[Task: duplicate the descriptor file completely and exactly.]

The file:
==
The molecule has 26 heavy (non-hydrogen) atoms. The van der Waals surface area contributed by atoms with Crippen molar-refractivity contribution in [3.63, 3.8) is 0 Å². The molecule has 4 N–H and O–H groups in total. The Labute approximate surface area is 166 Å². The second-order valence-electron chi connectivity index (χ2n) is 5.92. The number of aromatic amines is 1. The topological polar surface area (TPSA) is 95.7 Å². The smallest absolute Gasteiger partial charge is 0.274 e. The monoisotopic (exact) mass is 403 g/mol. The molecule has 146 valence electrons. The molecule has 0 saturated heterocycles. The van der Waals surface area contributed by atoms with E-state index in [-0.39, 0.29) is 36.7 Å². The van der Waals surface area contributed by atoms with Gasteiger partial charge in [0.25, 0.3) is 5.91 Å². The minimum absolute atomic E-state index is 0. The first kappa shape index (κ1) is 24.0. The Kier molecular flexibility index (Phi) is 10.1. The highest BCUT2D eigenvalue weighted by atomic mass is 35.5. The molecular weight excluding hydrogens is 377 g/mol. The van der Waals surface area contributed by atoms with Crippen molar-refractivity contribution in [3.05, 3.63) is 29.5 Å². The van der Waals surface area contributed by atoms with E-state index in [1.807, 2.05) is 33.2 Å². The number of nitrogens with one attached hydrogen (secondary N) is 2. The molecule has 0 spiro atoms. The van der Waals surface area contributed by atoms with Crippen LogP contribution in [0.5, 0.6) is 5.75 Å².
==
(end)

The molecule has 26 heavy (non-hydrogen) atoms. The van der Waals surface area contributed by atoms with Crippen molar-refractivity contribution in [3.63, 3.8) is 0 Å². The molecule has 4 N–H and O–H groups in total. The Labute approximate surface area is 166 Å². The second-order valence-electron chi connectivity index (χ2n) is 5.92. The number of aromatic amines is 1. The topological polar surface area (TPSA) is 95.7 Å². The smallest absolute Gasteiger partial charge is 0.274 e. The monoisotopic (exact) mass is 403 g/mol. The molecule has 146 valence electrons. The molecule has 0 saturated heterocycles. The van der Waals surface area contributed by atoms with E-state index in [-0.39, 0.29) is 36.7 Å². The van der Waals surface area contributed by atoms with Gasteiger partial charge in [0.25, 0.3) is 5.91 Å². The minimum absolute atomic E-state index is 0. The first kappa shape index (κ1) is 24.0. The Kier molecular flexibility index (Phi) is 10.1. The highest BCUT2D eigenvalue weighted by atomic mass is 35.5. The molecular weight excluding hydrogens is 377 g/mol. The van der Waals surface area contributed by atoms with Crippen molar-refractivity contribution in [3.05, 3.63) is 29.5 Å². The van der Waals surface area contributed by atoms with E-state index in [1.807, 2.05) is 33.2 Å². The number of nitrogens with one attached hydrogen (secondary N) is 2. The molecule has 0 spiro atoms. The van der Waals surface area contributed by atoms with Crippen LogP contribution in [0.5, 0.6) is 5.75 Å².